A\J: You have a special history having worked with some faith communities, as well as secular, environmental communities. What role do you think faith plays in contemporary, environmental movements?
Lauryn Drainie: Personally, I grew up in a faith community, so that’s always been a part of who I am, but I haven’t really been part of one officially recently. I find myself gravitating more towards the Unitarian Universalist tradition.
So what does faith mean to you in an environmental context?
LD: When I’m out in nature, there are landscapes – Georgian Bay in particular – I just feel a very strong connection to myself, to the world. I think for me as someone who’s not really part of a faith community, that’s part of what faith is for me. Being out in nature, it connects me to everything and it reminds me what’s important.
How does that context and community shape your faith?
LD: When I’m in a place like Georgian Bay in particular, which has this amazing geological history, I get a stong sense of the vastness of time. Sometimes for me it helps to put problems in perspective.
What gives you hope in your environmental and social justice work?
LD: There are a lot of things that give me hope. I would say I am often inspired by a lot of historic social movements that aren’t even related to the ones I’m working on today. I’ve read a lot about the Civil Rights Movement in the 60s, and I found a lot of strength in that. If you spoke to a civil rights activist in the 1960s and told them that there was going to be a black president of the United States in the future, a lot of people likely would not believe you.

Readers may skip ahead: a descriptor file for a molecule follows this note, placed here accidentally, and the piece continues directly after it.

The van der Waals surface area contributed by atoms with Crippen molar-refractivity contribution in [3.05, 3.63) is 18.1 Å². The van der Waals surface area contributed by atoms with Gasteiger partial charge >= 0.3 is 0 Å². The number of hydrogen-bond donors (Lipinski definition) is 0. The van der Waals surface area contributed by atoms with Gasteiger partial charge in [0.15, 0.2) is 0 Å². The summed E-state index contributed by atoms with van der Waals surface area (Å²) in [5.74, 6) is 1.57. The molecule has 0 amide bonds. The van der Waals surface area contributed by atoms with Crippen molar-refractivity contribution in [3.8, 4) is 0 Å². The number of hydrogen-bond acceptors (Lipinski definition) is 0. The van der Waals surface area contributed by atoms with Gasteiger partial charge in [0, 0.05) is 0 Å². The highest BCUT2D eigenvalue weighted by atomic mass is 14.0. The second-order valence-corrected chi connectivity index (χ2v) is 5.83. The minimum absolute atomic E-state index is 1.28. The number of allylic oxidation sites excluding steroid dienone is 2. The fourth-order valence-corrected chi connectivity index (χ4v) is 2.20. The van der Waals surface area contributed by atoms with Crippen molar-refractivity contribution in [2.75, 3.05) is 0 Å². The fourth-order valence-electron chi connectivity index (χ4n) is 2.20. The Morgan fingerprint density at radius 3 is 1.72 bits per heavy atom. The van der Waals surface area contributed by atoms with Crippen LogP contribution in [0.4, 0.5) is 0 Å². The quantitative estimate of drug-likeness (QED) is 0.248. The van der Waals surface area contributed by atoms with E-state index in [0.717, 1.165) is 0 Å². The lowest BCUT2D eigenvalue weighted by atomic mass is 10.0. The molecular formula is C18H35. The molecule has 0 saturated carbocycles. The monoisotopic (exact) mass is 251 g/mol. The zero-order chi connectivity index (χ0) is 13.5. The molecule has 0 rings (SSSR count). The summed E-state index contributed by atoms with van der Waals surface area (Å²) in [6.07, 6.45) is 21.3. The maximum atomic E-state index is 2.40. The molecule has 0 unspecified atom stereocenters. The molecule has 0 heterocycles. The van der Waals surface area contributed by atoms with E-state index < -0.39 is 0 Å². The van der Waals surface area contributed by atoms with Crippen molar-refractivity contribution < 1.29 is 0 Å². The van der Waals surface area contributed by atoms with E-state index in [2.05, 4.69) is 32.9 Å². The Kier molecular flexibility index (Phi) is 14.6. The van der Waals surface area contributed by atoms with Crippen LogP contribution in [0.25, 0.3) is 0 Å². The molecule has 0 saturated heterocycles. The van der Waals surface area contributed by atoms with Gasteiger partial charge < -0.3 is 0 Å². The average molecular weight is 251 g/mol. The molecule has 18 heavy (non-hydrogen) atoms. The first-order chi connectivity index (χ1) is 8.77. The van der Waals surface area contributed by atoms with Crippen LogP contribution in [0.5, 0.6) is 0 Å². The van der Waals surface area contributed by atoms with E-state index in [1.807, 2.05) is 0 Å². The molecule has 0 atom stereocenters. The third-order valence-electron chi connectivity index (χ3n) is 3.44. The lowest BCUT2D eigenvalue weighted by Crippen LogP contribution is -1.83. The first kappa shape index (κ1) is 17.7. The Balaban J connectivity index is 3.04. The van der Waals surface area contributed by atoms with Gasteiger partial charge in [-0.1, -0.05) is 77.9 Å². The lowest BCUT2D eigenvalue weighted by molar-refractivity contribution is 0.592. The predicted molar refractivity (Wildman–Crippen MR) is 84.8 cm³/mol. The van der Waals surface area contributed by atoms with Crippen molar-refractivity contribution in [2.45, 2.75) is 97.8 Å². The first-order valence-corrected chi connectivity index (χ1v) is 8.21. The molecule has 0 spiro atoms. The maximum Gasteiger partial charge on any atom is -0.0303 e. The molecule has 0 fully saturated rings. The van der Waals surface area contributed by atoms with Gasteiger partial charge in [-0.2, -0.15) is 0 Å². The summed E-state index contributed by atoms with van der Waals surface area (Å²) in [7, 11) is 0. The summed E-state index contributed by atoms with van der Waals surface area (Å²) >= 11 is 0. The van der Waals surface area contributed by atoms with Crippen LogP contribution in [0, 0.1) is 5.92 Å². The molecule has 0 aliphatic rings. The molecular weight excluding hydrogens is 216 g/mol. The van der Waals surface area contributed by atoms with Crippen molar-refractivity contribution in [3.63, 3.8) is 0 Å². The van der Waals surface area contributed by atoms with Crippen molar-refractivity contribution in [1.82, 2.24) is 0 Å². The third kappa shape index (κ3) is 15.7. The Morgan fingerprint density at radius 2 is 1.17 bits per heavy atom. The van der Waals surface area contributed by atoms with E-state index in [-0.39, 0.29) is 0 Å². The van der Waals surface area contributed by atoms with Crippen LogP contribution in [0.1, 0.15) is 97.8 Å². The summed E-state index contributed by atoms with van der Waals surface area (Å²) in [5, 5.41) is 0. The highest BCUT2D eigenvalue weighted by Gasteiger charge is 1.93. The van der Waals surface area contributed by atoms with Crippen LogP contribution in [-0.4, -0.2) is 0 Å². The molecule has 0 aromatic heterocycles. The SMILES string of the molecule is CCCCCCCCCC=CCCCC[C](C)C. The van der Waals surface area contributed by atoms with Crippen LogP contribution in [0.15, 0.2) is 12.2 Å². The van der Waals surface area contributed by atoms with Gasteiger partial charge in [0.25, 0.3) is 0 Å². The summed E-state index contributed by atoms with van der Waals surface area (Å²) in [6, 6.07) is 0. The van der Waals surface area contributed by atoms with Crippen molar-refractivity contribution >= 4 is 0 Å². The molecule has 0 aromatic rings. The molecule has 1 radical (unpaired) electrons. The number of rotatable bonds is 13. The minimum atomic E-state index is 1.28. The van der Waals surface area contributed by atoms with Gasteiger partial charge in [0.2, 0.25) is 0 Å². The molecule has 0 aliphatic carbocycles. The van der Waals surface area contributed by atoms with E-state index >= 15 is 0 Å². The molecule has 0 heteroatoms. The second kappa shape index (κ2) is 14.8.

I like to imagine a time, not too distant, when the way we’re treating the planet today seems totally ridiculous to future societies. Hopefully 10 or 20 years from now, there will be so much progress made on climate change that our current state is a distant memory.
So there’s kind of a historical source of hope that you’re seeing.
LD: Exactly. When I was traveling in Southeast Asia earlier last year, I got a lot of hope from the environmental activists that I met there. One that stands out to me in particular was this doctor, named Doctor Mg Mg Kyi. I wanted to do some volunteer work, and in particular wanted to work on a project that brought together tourism, conservation and community, because in a lot of the places we had visited, tourism had destroyed the area.
We met a doctor running the most incredible local conservation organization in Myanmar on the Rakhine Coast for the past 10 years. He had grown up in a rural area, so spent a lot of time in nature himself, and was starting to see a lot of the farmland around his home becoming degraded. Just as a personal project, he wanted to restore it, because he had this strong connection to the land. He bought farmland that had been used for slash-and-burn farming, and started to restore it gradually. Now he has over 20 hectares of fully restored rainforest and he uses it as a teaching space.
Now he’s working on mangrove conservation up and down the state, wildlife protection and preventing poaching of elephants and turtle eggs. He’s created this whole army of environmentalists up and down the coast. I think that’s so incredible. I see a lot of hope in environmentalism in the developing world.
Is there a song, book or a film that has been meaningful or transformative and inspiring for you in your activism?
LD: The Children by David Halverson is about the civil rights movement. In it, I learned a lot about how the lunch counter sit-ins started with students and the courage they had.
My favorite book of all time is The Little Prince. It just reminds me what’s important. Activism can be so draining. Even though you’re working on something so important, you can lose sight of that.
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